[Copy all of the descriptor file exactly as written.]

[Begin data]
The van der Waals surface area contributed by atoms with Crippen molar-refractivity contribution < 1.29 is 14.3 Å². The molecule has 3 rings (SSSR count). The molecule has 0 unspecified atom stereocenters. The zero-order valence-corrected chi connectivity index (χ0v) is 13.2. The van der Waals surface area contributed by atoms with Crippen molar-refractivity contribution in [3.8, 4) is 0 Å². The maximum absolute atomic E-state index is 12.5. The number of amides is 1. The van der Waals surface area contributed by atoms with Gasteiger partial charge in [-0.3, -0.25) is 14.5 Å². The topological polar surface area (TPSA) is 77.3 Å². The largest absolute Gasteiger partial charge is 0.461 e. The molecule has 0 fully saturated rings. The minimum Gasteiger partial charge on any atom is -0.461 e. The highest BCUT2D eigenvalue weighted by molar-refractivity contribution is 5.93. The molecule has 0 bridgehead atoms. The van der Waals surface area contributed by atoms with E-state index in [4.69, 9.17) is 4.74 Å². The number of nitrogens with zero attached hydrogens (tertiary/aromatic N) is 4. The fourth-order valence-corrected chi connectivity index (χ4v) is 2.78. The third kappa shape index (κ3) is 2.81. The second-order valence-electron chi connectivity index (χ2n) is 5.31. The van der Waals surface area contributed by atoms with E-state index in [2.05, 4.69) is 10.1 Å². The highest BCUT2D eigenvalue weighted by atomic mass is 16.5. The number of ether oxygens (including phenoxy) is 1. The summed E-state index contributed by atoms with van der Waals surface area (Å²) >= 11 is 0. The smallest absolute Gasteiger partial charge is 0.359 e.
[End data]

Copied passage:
The van der Waals surface area contributed by atoms with Crippen molar-refractivity contribution < 1.29 is 14.3 Å². The molecule has 3 rings (SSSR count). The molecule has 0 unspecified atom stereocenters. The zero-order valence-corrected chi connectivity index (χ0v) is 13.2. The van der Waals surface area contributed by atoms with Crippen molar-refractivity contribution in [3.8, 4) is 0 Å². The maximum absolute atomic E-state index is 12.5. The number of amides is 1. The van der Waals surface area contributed by atoms with Gasteiger partial charge in [-0.3, -0.25) is 14.5 Å². The topological polar surface area (TPSA) is 77.3 Å². The largest absolute Gasteiger partial charge is 0.461 e. The molecule has 0 fully saturated rings. The minimum Gasteiger partial charge on any atom is -0.461 e. The highest BCUT2D eigenvalue weighted by molar-refractivity contribution is 5.93. The molecule has 0 bridgehead atoms. The van der Waals surface area contributed by atoms with E-state index in [4.69, 9.17) is 4.74 Å². The number of nitrogens with zero attached hydrogens (tertiary/aromatic N) is 4. The fourth-order valence-corrected chi connectivity index (χ4v) is 2.78. The third kappa shape index (κ3) is 2.81. The second-order valence-electron chi connectivity index (χ2n) is 5.31. The van der Waals surface area contributed by atoms with E-state index in [2.05, 4.69) is 10.1 Å². The highest BCUT2D eigenvalue weighted by atomic mass is 16.5. The number of ether oxygens (including phenoxy) is 1. The summed E-state index contributed by atoms with van der Waals surface area (Å²) >= 11 is 0. The smallest absolute Gasteiger partial charge is 0.359 e.